The big story in markets this past week was not on the equity side of things but in the interest rate realm.
The yield on 30-year and 10-year US Treasuries hit new multi-year highs, continuing this year’s theme of higher rates.
Here, via Bloomberg, is a one-week look at the yield on the US 10-year bond.
What’s interesting is that the yield didn’t seem to rise for all of the usual reasons (i.e. strong economic data leading to talk of “tapering” Fed asset purchases).
Nomura’s George Goncalves says the bond weakness has to do with angst surrounding the next Fed chair, and the possibility that Larry Summers will be appointed, and take the Fed in a more hawkish direction, meaning fewer asset purchases, and a faster move away from zero interest rates.
Thin summer volumes, bull trap head-fake and slightly better data exposed UST market weakness; it’s no longer just fear of tapering but also uncertainty regarding the next Fed Chair
This past week the US rates market displayed unusual behaviour as it didn’t require much in order for bonds to get crushed. We wait anxiously for the FOMC minutes and other key Fed events ahead to gauge what lies ahead for USTs. The biggest risk to the bond market and our tactical bullish trades in our model portfolio is the combination of tapering fears and the election of a more hawkish Chairperson. In such a scenario we wouldn’t be surprised that investors just sit on the sidelines and see how high rates can go if a hawkish Fed nominee is announced, with an overshoot meaningfully above 3% possible. At such extreme levels, we believe that stocks would be under even more pressure as bonds become competitive again and asset allocation adjustments eventually reverse the flows back into bonds.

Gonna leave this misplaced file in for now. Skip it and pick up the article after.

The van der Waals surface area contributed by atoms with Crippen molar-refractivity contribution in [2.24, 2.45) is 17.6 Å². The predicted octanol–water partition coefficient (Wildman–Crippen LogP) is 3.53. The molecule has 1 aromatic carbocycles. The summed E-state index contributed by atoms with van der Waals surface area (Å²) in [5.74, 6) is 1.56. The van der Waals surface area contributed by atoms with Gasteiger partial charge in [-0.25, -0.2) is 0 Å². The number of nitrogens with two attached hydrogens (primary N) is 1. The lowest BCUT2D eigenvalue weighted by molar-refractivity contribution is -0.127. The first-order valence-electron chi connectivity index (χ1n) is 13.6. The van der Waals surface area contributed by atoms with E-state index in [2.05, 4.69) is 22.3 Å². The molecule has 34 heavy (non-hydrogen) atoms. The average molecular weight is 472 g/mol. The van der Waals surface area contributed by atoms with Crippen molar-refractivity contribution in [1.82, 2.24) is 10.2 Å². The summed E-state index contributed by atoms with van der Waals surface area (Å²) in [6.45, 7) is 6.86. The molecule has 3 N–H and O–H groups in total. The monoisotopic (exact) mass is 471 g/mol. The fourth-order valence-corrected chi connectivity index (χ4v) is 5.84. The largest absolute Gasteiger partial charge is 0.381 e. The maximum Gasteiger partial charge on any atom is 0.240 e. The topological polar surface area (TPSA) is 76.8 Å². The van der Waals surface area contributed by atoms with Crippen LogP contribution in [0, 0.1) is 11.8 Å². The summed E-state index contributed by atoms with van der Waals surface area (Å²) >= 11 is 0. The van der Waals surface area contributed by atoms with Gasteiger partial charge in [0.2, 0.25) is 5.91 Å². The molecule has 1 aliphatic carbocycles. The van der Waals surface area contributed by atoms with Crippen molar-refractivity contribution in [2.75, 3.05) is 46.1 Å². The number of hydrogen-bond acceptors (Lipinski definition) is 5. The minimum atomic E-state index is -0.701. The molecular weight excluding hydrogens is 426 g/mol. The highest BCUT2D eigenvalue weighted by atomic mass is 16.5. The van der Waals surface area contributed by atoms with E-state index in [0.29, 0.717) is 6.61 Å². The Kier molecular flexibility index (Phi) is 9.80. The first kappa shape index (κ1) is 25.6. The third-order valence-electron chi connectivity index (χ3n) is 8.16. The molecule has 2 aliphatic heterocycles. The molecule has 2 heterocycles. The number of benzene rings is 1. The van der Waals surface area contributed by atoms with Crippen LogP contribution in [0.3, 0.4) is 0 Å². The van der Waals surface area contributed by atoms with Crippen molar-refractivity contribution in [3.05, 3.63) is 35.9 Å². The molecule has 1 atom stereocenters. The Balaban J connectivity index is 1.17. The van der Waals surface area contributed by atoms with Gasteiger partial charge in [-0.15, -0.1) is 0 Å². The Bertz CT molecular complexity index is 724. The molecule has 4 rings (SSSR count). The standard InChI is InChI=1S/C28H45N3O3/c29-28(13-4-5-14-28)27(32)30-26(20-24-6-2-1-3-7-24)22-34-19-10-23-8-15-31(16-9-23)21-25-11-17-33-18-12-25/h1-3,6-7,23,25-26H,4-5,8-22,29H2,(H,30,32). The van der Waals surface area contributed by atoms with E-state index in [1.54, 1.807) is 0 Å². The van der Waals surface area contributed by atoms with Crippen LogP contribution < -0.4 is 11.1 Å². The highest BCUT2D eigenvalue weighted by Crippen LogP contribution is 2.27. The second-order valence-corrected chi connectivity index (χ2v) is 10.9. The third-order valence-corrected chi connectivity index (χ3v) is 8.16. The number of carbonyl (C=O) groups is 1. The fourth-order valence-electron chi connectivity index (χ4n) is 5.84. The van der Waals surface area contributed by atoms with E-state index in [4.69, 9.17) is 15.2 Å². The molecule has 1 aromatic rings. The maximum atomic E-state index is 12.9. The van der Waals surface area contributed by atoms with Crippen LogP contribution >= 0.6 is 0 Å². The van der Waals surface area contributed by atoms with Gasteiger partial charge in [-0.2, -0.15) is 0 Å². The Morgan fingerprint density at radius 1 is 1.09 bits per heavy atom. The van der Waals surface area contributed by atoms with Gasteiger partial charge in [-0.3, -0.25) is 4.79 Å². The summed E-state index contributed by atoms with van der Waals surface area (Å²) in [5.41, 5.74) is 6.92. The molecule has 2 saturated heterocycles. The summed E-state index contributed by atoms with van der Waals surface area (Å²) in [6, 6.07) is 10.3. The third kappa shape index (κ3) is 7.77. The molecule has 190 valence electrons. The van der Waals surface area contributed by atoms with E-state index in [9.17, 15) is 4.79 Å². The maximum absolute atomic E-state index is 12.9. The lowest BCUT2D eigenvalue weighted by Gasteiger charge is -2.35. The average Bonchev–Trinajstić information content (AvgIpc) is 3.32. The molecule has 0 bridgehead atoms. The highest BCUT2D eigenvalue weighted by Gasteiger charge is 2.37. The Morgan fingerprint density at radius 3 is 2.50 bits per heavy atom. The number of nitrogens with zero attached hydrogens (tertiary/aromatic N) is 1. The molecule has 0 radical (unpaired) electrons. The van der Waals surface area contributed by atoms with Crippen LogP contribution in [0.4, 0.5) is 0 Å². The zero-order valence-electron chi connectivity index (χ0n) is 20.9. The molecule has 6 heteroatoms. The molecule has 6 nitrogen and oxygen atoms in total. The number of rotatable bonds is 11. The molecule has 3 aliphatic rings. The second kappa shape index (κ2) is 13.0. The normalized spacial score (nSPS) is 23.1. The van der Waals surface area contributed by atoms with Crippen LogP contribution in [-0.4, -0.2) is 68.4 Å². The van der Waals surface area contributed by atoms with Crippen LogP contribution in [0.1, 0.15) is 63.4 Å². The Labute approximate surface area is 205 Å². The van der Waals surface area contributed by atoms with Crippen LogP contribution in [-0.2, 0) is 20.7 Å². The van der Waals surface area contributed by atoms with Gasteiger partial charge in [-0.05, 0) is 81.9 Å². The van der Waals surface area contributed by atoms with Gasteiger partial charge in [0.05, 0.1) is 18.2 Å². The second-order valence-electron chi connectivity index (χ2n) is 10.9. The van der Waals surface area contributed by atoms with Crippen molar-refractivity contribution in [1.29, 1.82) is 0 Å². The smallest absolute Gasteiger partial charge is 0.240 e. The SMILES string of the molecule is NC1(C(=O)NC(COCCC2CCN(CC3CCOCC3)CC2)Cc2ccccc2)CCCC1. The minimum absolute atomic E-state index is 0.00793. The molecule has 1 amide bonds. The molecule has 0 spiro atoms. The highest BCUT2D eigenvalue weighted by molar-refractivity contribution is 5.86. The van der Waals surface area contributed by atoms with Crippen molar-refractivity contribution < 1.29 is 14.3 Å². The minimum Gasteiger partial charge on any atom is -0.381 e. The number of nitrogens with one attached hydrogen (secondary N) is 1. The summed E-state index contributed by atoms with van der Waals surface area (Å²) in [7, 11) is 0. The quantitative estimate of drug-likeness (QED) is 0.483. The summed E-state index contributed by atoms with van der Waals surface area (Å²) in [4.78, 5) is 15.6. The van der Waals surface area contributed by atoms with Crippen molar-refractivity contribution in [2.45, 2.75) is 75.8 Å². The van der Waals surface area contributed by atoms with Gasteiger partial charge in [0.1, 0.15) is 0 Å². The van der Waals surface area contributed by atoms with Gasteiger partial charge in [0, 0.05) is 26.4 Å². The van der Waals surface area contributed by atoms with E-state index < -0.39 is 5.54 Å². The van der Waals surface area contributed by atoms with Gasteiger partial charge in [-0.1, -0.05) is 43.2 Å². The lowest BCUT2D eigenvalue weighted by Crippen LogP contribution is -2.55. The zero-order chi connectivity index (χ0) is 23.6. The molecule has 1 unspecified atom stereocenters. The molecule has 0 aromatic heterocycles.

While our survey and many economists’ and market participants’ predications are that Yellen is still the favourite, there is real possibility about Summers as a real possibility. The risk is that the people who are calling for Yellen could be wishful thinking as market participants may be addicted to the easy money policies of the Fed. These market participants may not view Yellen as the non-disruptive change agent but instead as dove that is similar to (or in some ways even more dovish than) Bernanke. Some media outlets (most noticeably CNN) and online probability trading sites are predicting that Summers gets the nomination. In our survey, our hedge fund accounts are also expecting Larry to get the nod.
The idea that Summers is “hawkish” compared to Yellen is probably an oversimplification of the differences between them, but that is the blunt way the two are perceived. And we can corroborate that there was tons of Summers talk this week, especially on Friday after reporter John Harwood said on Twitter that a good source of his placed the odds of Summers getting the nomination at 2/3. At least in the short term, it seems like this debate will be part of the interest rate equation.